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25.11.2005 Business & Finance

IRS begins review of tax stamp system

IRS begins review of tax stamp system
LISTEN NOV 25, 2005

Accra, Nov. 25, GNA - The Internal Revenue Service (IRS) is reviewing some aspects of the new tax stamp system to help in revenue mobilization especially from the informal sector which otherwise would have escaped the tax net.

The revision follows some concerns raised by some tax stamp payers that the rates were too high.

The Commissioner of VAT Service, Mr Odartey Blankson said on Friday that the rates were being reviewed for next year and negotiations were ongoing for payment in instalments.

The implementation of the tax stamp system started early this year, with the categorization of each identifiable group and the rate attached to it.

"It is a way of making the payment of taxes easy for those who otherwise would be subject to penalties for non-payment of their annual tax and, therefore, risked prosecution upon detection," Mr Blankson said.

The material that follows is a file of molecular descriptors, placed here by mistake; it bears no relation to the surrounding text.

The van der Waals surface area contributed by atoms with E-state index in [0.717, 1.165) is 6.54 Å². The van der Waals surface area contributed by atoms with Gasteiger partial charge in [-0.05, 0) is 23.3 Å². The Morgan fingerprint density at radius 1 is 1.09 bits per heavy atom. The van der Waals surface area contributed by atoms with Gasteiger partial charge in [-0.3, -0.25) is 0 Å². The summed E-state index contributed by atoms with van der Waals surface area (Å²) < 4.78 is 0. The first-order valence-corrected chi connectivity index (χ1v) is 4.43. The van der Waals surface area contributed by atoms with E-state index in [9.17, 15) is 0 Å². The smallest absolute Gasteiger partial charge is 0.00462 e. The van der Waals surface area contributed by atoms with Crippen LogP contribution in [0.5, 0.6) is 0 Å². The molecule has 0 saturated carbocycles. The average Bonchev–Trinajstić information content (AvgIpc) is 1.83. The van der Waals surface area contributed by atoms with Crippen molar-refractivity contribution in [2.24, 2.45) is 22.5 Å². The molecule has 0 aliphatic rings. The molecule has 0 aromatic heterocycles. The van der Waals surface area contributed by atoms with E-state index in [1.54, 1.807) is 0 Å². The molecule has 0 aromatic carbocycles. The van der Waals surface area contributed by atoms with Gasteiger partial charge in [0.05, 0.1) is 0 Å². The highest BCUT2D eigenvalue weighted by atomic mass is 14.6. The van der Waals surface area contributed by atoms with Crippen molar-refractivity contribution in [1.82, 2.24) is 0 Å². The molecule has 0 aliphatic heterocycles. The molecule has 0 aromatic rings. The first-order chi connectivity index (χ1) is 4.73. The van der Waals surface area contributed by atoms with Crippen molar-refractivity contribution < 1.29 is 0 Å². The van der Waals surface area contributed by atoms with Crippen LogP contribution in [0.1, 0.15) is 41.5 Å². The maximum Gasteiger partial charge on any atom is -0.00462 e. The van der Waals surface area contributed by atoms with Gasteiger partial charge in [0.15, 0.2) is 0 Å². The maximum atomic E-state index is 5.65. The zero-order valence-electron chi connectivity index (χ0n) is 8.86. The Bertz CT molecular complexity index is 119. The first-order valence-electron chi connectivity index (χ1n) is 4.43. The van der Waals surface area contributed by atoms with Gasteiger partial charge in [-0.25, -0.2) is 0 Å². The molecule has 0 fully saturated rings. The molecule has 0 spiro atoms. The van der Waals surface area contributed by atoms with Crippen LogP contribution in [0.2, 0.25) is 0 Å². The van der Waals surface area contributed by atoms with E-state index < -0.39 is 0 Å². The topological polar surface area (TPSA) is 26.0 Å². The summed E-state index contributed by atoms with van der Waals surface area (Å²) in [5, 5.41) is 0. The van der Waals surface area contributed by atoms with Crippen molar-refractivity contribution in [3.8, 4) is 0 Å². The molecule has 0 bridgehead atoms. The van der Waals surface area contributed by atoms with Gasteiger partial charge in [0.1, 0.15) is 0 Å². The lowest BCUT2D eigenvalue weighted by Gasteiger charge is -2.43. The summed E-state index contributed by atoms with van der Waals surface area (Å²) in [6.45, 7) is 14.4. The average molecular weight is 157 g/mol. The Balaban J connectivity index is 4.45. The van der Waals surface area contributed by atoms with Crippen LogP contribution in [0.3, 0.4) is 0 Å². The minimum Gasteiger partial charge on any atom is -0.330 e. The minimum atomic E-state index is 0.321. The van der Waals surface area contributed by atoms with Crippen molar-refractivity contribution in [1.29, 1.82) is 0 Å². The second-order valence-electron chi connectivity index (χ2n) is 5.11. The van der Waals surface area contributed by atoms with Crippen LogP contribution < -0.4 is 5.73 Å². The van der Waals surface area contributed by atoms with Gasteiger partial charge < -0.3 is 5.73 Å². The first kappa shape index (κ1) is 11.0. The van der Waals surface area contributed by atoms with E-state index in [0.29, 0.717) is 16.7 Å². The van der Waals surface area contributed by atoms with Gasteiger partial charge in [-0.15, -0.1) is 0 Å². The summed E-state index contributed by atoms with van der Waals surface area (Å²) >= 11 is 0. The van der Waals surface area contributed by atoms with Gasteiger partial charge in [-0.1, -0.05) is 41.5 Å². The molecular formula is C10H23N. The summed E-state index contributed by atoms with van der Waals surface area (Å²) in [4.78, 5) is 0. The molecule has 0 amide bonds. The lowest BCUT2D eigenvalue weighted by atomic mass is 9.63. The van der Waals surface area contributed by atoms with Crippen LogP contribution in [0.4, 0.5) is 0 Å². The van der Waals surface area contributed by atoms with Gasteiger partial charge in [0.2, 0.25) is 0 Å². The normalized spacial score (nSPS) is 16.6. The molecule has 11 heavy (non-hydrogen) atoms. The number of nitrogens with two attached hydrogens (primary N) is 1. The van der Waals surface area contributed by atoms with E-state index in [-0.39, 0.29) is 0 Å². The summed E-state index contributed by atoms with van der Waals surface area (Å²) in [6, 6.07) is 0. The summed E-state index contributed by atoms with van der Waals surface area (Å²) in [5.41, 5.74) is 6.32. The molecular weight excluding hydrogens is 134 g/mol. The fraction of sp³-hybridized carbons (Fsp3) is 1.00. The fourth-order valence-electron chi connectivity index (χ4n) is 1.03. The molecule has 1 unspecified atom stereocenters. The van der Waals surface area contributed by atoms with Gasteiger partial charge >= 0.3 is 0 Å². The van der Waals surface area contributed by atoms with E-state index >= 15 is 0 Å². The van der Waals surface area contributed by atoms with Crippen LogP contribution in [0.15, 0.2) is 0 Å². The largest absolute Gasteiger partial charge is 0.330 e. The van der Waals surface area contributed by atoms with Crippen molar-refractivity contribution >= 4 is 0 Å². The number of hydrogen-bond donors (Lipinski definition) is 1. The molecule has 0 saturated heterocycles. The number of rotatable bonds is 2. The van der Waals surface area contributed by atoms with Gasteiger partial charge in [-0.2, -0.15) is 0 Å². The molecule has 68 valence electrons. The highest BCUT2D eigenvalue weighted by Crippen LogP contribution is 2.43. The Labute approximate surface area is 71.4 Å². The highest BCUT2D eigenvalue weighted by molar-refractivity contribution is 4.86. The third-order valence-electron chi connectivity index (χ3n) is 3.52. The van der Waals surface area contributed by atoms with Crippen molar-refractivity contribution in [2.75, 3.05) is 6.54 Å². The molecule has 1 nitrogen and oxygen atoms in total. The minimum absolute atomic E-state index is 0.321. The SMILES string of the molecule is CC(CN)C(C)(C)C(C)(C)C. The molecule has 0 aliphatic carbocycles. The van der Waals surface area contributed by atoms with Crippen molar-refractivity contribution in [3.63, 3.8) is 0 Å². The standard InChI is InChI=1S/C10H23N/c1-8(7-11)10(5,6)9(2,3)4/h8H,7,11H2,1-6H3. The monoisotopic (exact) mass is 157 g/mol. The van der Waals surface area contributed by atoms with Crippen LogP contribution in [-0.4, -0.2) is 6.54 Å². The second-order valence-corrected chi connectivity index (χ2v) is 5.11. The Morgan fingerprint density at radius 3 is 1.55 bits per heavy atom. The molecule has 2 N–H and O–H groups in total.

At the moment, identifiable groups under the Tax Stamp System are dressmakers; susu collectors; chop bar operators; cooked food sellers; butchers; hairdressers; garage owners; diamond and gold winners and buyers.

The Internal Revenue Service Amendment Regulations 2004 (LI 1803) makes it mandatory for those who are not members of any association to purchase the stamps from the IRS direct.

During an interaction with about 100 large taxpayers, Mr Blankson announced that the Large Tax Unit (LTU) system since its inception had collected about 55 per cent of all revenue generated annually through the IRS and the Value Added Tax (VAT). He said the VAT Service had also initiated serious moves to introduce e-payment of taxes where people and businesses would pay taxes without going to VAT offices.

Mr John Sotenga, Director LTU, took taxpayers through the process of tax payment and addressed problems relating to tax refunds, taxpayers' role as per withholding tax agents and exemption on import tax and tax clearance. The Large Tax Payers com e from the banking, manufacturing and other sectors.

Mr Blankson had earlier interacted with 100 large taxpayers to find out how they were coping with their duty as taxpayers.

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